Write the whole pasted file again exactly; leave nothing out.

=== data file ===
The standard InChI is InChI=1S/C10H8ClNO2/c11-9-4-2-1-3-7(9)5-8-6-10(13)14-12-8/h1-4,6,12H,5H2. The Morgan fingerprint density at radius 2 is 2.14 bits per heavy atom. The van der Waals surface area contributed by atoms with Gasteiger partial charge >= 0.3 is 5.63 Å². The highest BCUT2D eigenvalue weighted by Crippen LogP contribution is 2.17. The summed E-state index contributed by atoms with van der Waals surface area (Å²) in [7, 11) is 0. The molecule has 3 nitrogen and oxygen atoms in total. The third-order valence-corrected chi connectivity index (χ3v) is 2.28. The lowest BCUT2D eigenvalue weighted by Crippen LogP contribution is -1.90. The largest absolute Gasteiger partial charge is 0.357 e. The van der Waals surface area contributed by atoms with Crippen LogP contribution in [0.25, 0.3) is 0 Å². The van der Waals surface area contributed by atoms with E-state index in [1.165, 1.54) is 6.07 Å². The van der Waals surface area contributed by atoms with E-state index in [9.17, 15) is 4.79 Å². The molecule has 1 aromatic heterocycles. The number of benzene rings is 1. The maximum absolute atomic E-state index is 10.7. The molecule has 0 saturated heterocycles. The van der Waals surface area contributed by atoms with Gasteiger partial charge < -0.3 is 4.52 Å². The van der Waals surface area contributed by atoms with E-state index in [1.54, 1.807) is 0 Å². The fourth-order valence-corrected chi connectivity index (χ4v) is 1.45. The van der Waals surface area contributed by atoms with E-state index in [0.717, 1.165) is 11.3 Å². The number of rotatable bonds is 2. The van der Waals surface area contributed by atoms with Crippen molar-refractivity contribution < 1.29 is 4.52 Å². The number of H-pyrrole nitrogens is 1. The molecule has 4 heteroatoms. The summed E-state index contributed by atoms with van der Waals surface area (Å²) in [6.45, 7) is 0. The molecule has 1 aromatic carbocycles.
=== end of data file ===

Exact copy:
The standard InChI is InChI=1S/C10H8ClNO2/c11-9-4-2-1-3-7(9)5-8-6-10(13)14-12-8/h1-4,6,12H,5H2. The Morgan fingerprint density at radius 2 is 2.14 bits per heavy atom. The van der Waals surface area contributed by atoms with Gasteiger partial charge >= 0.3 is 5.63 Å². The highest BCUT2D eigenvalue weighted by Crippen LogP contribution is 2.17. The summed E-state index contributed by atoms with van der Waals surface area (Å²) in [7, 11) is 0. The molecule has 3 nitrogen and oxygen atoms in total. The third-order valence-corrected chi connectivity index (χ3v) is 2.28. The lowest BCUT2D eigenvalue weighted by Crippen LogP contribution is -1.90. The largest absolute Gasteiger partial charge is 0.357 e. The van der Waals surface area contributed by atoms with Crippen LogP contribution in [0.25, 0.3) is 0 Å². The van der Waals surface area contributed by atoms with E-state index in [1.165, 1.54) is 6.07 Å². The van der Waals surface area contributed by atoms with E-state index in [9.17, 15) is 4.79 Å². The molecule has 1 aromatic heterocycles. The number of benzene rings is 1. The maximum absolute atomic E-state index is 10.7. The molecule has 0 saturated heterocycles. The van der Waals surface area contributed by atoms with Gasteiger partial charge < -0.3 is 4.52 Å². The van der Waals surface area contributed by atoms with E-state index in [1.54, 1.807) is 0 Å². The fourth-order valence-corrected chi connectivity index (χ4v) is 1.45. The van der Waals surface area contributed by atoms with E-state index in [0.717, 1.165) is 11.3 Å². The number of rotatable bonds is 2. The van der Waals surface area contributed by atoms with Crippen molar-refractivity contribution < 1.29 is 4.52 Å². The number of H-pyrrole nitrogens is 1. The molecule has 4 heteroatoms. The summed E-state index contributed by atoms with van der Waals surface area (Å²) in [6.45, 7) is 0. The molecule has 1 aromatic carbocycles.